Report shows a third of employees affected by mental illness

A corporate mental health program has found that one third of program participants were suffering from some form of mental illness.

Results from the Australia’s Biggest Mental Health Check-In, The Cornerstone of the New Medibio Corporate Health Offering showed that 36 per cent of participants were suffering from depression, 33 per cent from anxiety, and 31 per cent from stress.

The program included approximately 3500 employees across 41 organisations from a range of industries – including engineering consultants – and was conducted by mental health technology leader, Medibio. It synthesised responses from 100 profiling questions, as well as capturing heart-rate data using wearable devices during sleep – to provide a new, more objective understanding of employee mental health.

Medibio SVP of Corporate Health, Psychologist, and Check-in program Creator, Peta Slocombe, said, “A decade ago, one in five Australians were found to be suffering from a mental illness in any given year.

“The manner in which we all live, work and interact has changed radically since then – to the detriment of our mental health.  And yet organisational approaches to mental health have not kept pace. It is now vital for all organisations, from government to business, to change the way they address this major societal challenge.”

Further key findings include:

  • Depression is now the greatest issue impacting Australians who participated. Australia’s last official figures in 2007 list anxiety (14.4 per cent) as more than twice as common as depression (6.2 per cent)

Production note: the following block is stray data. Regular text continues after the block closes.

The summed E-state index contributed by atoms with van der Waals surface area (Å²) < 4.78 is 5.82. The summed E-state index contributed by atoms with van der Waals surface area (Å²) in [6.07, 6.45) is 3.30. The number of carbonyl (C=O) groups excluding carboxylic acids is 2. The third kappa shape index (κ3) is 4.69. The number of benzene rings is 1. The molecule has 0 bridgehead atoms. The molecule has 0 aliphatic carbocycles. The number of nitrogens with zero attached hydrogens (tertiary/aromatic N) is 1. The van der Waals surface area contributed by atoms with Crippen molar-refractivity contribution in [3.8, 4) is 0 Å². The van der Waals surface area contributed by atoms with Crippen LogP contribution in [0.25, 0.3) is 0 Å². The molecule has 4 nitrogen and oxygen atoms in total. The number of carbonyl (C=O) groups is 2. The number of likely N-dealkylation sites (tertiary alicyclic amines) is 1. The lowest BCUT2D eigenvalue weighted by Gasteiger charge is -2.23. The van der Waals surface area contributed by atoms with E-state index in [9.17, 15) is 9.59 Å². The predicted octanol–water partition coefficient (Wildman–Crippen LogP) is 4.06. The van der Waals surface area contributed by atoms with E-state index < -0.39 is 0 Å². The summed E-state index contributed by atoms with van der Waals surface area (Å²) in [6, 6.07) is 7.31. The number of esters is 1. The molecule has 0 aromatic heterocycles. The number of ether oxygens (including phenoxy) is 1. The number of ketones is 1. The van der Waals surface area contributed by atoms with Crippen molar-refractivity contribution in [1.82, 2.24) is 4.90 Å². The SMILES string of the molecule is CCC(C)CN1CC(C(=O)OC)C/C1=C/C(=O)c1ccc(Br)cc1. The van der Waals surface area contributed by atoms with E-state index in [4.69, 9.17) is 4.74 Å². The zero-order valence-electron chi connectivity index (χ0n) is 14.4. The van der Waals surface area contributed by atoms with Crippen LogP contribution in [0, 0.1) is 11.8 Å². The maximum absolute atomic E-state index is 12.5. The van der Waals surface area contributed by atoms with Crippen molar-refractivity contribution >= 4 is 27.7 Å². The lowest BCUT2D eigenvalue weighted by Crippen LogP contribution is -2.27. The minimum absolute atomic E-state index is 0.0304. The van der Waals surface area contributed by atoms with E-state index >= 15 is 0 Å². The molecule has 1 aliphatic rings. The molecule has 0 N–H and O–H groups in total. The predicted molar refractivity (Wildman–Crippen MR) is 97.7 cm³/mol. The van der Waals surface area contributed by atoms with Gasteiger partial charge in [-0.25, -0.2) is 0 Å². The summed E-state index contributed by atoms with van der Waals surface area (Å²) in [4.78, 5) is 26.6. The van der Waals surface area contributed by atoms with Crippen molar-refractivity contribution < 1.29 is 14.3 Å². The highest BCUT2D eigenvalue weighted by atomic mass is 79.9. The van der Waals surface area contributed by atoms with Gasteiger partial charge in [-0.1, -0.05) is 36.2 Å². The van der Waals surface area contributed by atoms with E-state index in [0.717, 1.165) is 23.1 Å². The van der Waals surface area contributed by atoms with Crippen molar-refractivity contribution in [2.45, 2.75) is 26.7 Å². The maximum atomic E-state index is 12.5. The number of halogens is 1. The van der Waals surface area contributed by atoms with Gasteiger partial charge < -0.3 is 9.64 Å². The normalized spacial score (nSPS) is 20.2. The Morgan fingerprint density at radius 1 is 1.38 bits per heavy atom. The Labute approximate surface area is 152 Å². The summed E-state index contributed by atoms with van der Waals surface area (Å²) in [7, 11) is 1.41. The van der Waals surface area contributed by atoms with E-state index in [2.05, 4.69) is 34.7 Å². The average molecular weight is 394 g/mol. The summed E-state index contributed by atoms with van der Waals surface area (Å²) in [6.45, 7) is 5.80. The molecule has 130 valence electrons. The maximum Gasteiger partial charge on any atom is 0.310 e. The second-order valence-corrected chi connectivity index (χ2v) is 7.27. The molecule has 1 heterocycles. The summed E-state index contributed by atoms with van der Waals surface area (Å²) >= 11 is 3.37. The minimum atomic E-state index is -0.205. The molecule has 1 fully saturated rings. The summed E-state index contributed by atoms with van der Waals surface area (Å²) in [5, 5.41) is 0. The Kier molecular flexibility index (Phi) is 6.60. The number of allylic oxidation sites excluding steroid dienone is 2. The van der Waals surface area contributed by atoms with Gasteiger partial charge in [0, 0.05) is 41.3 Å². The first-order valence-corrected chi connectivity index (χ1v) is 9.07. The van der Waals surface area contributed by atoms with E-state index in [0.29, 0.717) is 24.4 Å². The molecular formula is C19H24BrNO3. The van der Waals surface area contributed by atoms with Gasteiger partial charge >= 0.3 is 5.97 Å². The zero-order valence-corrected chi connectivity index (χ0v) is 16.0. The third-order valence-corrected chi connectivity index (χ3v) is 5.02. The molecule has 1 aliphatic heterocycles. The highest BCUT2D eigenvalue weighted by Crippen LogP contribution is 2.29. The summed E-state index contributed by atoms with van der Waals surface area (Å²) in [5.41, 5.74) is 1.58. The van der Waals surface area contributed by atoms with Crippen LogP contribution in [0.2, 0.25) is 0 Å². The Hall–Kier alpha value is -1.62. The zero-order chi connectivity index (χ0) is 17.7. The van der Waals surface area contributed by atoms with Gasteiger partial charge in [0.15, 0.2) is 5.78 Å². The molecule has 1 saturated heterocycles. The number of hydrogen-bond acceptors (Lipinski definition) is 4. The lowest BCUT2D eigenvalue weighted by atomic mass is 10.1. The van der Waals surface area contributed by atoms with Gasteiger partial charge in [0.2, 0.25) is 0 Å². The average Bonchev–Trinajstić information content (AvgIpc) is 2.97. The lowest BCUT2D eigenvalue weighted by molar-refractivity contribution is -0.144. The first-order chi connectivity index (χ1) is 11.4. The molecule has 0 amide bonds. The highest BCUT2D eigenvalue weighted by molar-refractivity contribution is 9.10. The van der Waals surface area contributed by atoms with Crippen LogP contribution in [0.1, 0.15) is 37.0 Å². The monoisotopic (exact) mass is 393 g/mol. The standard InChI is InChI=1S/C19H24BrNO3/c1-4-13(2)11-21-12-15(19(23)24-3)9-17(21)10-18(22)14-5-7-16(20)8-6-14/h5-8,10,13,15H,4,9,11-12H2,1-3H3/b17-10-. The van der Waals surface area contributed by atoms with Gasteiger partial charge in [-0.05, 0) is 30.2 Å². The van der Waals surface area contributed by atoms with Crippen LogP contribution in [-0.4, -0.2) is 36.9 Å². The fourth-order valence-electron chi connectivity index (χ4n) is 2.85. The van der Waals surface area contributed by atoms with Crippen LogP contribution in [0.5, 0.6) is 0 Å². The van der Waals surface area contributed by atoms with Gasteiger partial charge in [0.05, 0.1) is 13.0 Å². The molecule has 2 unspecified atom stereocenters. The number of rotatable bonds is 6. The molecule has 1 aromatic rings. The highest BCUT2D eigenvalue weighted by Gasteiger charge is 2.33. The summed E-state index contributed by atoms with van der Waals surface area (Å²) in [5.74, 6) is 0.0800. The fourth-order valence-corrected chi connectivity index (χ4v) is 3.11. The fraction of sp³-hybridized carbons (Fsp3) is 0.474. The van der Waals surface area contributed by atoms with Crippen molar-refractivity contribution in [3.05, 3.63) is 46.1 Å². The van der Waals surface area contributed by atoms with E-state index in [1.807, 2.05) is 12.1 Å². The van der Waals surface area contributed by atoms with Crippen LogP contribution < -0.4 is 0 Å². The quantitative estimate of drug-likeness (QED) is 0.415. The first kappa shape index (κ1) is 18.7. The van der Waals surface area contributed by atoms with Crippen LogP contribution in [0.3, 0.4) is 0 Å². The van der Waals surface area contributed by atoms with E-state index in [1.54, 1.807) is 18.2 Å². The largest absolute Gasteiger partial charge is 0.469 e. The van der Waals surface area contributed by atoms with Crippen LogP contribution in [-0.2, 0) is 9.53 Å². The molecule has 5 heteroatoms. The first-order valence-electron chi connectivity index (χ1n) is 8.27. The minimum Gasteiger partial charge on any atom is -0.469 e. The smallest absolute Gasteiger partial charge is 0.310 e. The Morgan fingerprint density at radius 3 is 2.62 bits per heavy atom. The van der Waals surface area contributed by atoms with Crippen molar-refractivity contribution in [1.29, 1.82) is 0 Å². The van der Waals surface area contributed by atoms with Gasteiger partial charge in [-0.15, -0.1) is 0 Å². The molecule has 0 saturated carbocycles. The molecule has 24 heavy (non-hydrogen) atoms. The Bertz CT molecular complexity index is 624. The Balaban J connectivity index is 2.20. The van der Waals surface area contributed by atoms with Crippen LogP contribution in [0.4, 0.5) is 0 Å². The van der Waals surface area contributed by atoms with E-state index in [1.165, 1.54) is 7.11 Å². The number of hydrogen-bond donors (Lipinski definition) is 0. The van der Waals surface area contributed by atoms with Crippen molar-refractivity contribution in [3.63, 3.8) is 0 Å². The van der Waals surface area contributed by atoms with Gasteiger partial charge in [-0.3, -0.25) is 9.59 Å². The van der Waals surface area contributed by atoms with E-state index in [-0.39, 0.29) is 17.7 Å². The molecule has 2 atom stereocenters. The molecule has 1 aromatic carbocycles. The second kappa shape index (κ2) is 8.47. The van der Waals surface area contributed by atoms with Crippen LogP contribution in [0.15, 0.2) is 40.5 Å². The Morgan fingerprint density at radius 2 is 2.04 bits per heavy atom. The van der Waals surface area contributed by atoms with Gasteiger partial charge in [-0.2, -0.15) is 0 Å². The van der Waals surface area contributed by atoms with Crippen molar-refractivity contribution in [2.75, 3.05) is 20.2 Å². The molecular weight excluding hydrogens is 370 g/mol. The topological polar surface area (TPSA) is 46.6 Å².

• Most people did not realise they had a mental health disorder. 73 per cent of men who scored in clinical ranges for a mental health disorder were unaware they had one at the time of the survey, or previously. This compares to 58 per cent of women
  • Most people, even in severe ranges, were not seeking help. Of those in moderate to severe ranges, only 17 per cent of were engaged in any form of treatment
  • Mental illness is still considered too difficult to raise with a manager. Less than half (47 per cent) of Australians are comfortable disclosing a mental health condition to a manager  
  • Medibio’s biometric assessment showed that 40 per cent of scans completed were indicative of autonomic nervous system disruption, with men more than 2/3rd as likely to have a more severe scan reading than women
  • Female perfectionism and self-criticism are strongly linked to anxiety. 33 per cent of women are in high ranges for perfectionism, compared to 21 per cent of men. 44 per cent of females use self-criticism as a primary stress response, compared to 34 per cent of men
  • Men are at risk of appearing “ok”, until they’re not ok. Men have low emotional expression when stressed, and are less likely to seek social supports. Trying to ‘problem solve’ alone are hallmarks of corporate males surrounding their mental health
0 Comments

Leave a reply

Your email address will not be published. Required fields are marked *

*

CONTACT US

We're not around right now. But you can send us an email and we'll get back to you, asap.

Sending

©2019 Energymagazine. All rights reserved

Log in with your credentials

Forgot your details?